SPX Service Solutions, which has been working with GM and Daimler on charging stations for the Chevy Volt, smart fortwo and Mercedes-Benz A-Class E-Cell, has outlined five key lessons it’s learned about installing such devices.
SPX says it is increasingly focused on charging installations beyond the home – specifically, projects for utilities and municipalities. Director of business development and electric vehicle solutions Charlie Yankitis outlined his five key lessons for Green Car Congress:
- Use a realistic business model. Many cities don’t realize at first that a model based on usage fees probably won’t work.
- Learn from handicapped parking. Such parking spots demonstrate good signage practices, and also suggest a model for tackling unauthorized parking.
- Update building codes. If a city requires conduit to be placed underground whenever new construction takes place, this will save time and money tearing up concrete later.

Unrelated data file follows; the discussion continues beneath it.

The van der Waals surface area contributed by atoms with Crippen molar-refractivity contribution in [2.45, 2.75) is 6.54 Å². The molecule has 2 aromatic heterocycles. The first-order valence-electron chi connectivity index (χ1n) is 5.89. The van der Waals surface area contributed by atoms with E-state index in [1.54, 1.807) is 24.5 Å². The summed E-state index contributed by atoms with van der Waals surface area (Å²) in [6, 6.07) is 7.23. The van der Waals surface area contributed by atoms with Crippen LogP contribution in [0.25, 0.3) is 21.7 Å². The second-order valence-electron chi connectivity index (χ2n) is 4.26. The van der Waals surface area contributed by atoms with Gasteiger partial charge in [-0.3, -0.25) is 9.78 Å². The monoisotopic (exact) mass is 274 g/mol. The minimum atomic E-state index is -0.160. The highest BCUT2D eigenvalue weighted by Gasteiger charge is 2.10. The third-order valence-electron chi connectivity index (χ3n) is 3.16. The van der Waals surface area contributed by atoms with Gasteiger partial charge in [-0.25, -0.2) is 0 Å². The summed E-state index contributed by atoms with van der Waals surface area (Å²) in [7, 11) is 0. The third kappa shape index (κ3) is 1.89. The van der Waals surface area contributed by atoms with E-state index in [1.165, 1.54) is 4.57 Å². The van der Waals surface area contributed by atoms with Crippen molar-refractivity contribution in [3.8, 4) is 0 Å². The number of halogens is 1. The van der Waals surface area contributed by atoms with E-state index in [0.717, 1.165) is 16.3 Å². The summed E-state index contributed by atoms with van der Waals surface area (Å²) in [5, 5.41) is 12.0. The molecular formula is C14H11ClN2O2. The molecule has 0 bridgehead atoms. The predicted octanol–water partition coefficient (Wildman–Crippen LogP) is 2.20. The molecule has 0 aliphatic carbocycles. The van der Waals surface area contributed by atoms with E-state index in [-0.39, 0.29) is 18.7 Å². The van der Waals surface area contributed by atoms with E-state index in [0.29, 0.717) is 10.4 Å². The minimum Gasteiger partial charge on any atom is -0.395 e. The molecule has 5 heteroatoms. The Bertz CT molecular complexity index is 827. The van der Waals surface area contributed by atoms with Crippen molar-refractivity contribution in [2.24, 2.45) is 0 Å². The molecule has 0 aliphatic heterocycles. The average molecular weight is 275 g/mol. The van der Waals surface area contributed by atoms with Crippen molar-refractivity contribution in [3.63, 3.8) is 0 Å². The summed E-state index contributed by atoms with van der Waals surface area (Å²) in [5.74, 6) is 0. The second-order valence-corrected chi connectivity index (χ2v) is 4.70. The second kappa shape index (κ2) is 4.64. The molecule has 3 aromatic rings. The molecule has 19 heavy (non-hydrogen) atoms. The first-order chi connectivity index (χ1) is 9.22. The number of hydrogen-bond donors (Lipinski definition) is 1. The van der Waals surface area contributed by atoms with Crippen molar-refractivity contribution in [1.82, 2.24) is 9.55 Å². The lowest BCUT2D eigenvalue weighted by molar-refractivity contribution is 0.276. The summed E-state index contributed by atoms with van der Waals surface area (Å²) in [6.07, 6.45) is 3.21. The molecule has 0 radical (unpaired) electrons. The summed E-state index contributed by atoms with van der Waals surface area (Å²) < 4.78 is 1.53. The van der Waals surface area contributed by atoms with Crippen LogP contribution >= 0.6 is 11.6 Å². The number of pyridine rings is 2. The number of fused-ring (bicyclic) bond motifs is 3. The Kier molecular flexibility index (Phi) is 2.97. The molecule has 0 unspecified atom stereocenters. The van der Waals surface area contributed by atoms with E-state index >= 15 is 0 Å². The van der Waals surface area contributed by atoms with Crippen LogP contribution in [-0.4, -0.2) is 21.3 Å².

- Install certified charge equipment. The station should meet SAE and UL standards.
- Think carefully about charging locations and “cord management.” If cord is left exposed, it’s more easily damaged.
Last week SPX Service Solutions global president Tanvir Arfi, interviewed for MLive.com, described the market for EV charging stations as competitive but said there is room for a number of players.
GM selected SPX to serve as the exclusive provider of home charging installation for the Chevy Volt. SPX has installed thousands of charging stations since then. It is also developing a 440-volt Level III DC fast-charging charging station.